Hong Kong Airlines filed its application for listing on the city state’s stock exchange on September 6th, ahead of an expected US$500 million dollar dual-currency listing this fall.

Under the lead of JPMorgan (NYSE: JPM), the short-haul carrier will be the first to offer two types of shares in both Chinese Yuan and Hong Kong Dollars as the territory’s stock exchange, the world’s sixth largest, seeks to innovate and remain one of Asia’s top financial centers. Each set of shares will have its own stock code, but both will be identical in value, and shareholders of either will have equal rights.

News of the filing comes after a report by the Hong Kong Monetary Authority showed that retail investors in the city held a combined RMB937 billion (US$152.6 million) at the end of June, and this IPO seemingly targets investors who hold large deposits of Chinese Renminbi in Hong Kong, rather than the territory’s local currency.

Because interest rates remain at low levels, Hong Kong Airlines is attempting to convince potential subscribers that investing is a better option than keeping their RMB in the bank. The company will also offer incentives which involve giving free airline miles, discounts, and tickets to those who hold their shares for a specific period of time. While subject to change, the current plan involves giving stockholders one mile for each share held.

Hong Kong Airlines could raise as much US$600 to help purchase new aircraft consisting of 15 Airbus A350s, 6 Airbus A330s, and 13 Airbus A320s. Most of these new planes will be in operation by 2017, bringing the company’s total fleet size to 54 by 2018.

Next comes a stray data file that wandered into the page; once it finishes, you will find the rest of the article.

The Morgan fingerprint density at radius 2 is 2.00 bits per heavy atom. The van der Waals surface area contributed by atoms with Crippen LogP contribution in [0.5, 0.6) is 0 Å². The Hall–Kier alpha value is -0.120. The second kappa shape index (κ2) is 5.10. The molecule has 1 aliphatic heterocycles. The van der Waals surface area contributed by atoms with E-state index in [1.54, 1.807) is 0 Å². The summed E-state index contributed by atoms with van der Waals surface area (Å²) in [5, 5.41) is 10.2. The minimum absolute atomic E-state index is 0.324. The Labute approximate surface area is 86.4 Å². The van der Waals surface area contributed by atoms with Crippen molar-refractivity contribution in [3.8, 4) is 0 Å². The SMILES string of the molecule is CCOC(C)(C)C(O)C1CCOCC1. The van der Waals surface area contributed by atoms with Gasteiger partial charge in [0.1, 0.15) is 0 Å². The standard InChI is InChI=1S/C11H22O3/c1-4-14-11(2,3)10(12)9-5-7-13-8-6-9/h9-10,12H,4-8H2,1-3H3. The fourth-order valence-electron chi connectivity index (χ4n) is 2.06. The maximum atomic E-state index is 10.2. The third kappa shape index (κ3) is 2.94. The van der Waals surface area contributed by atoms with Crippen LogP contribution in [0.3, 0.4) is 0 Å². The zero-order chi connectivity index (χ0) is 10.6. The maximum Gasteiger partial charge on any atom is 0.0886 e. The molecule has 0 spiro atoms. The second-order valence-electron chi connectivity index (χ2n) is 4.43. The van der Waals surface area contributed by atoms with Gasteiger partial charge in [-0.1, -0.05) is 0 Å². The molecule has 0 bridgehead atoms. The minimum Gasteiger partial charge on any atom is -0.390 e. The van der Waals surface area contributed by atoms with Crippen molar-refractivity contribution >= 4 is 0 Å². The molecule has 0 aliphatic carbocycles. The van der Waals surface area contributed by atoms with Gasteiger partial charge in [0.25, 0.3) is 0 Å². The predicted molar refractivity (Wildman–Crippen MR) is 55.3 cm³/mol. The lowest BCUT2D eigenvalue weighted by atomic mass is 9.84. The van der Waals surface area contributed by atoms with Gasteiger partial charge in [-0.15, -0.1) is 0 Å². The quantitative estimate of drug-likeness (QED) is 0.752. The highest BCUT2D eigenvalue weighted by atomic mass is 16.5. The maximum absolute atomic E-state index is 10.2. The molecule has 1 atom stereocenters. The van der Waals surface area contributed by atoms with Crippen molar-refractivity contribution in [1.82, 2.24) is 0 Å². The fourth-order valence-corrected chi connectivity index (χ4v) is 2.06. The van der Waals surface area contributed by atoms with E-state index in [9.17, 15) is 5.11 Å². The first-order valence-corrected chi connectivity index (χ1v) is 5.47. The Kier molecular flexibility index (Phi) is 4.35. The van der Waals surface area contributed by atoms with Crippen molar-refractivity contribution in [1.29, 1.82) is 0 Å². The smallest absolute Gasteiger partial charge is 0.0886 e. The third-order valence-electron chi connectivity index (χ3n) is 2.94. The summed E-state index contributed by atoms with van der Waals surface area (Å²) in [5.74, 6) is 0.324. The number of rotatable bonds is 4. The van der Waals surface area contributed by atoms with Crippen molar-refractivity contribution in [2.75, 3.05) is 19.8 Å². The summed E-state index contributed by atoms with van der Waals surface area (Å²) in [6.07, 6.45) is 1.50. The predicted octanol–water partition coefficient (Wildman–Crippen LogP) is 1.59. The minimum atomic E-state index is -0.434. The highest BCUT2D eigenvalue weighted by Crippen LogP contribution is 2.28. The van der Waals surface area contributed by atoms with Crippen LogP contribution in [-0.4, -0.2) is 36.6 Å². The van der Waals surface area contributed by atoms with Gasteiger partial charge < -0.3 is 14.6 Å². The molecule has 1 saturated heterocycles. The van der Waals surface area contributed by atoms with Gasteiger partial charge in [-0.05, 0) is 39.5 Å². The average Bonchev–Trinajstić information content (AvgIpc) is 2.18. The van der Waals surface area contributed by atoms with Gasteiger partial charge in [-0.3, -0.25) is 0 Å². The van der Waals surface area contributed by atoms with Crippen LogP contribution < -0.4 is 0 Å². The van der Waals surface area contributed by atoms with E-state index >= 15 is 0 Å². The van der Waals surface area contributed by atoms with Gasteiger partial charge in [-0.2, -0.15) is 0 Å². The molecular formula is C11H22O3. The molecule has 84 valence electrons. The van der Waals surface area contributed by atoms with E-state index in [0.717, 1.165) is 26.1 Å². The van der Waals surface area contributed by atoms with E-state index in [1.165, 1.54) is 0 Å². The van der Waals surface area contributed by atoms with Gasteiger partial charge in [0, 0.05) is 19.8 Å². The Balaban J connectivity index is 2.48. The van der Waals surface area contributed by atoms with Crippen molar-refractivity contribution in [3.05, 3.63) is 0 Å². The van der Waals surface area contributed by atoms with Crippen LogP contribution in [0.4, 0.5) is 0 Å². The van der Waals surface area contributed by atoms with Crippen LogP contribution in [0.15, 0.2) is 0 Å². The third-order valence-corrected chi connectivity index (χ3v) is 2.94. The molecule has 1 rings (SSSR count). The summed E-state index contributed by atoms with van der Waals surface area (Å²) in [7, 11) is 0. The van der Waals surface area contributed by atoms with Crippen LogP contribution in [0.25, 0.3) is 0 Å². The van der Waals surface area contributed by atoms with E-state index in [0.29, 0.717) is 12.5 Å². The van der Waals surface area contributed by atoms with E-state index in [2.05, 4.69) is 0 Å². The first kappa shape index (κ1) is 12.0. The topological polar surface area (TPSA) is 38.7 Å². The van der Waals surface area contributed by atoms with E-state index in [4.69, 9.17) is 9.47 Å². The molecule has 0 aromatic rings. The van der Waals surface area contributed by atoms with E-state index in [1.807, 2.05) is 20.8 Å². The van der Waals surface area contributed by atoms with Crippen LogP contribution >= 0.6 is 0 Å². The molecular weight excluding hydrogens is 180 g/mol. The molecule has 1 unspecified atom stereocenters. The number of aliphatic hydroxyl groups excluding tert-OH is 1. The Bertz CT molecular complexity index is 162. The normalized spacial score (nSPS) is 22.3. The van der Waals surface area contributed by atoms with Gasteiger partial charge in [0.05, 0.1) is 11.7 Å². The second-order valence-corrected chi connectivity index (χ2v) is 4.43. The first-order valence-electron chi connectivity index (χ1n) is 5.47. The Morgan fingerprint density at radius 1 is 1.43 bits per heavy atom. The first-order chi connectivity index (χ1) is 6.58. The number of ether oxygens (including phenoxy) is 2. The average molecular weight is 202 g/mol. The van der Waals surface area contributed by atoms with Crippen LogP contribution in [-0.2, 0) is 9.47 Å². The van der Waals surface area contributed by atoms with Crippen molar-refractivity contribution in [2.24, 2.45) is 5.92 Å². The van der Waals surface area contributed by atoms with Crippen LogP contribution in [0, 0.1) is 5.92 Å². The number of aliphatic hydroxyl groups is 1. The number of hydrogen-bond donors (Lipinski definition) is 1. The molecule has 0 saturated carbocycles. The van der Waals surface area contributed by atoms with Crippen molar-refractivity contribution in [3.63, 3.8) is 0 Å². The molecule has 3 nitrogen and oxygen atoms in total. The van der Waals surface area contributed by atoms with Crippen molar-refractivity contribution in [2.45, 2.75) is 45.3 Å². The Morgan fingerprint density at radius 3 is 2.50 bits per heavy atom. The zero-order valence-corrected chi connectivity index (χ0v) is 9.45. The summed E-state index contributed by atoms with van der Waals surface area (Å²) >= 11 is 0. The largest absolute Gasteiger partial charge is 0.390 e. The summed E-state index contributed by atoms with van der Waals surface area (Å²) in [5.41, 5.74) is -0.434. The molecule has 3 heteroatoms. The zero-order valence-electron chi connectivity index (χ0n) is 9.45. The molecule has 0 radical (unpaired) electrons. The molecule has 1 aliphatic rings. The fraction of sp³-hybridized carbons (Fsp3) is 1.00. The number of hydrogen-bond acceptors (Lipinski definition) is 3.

While Hong Kong Airlines is smaller than Cathay Pacific (OTCPK: CPCAY), its main competitor and the territory’s largest airline, they have brought in customers by using newer models of aircraft and focusing on smaller cities that are usually overlooked by other airlines. Their fleet is only 2.4 years old on average as of May, and have better fuel efficiency and lower maintenance cost. They also have routes to many fast-growing second tier cities in China, such as Chengdu, Nanjing, and Tianjin.

The airline’s year-on-year net profit dropped during the first six months of this year. Unrest in Thailand and Vietnam, as well as the disappearance of Malaysia Airlines Flight 370 and the shooting down of Malaysia Airlines Flight 17, have caused a decline in air travelers in 2014. However, net profit has steadily risen over the past three years totaling HK$147.9 million in 2011, HK$274.7 million in 2012, and HK$493.3 million in 2013.

 

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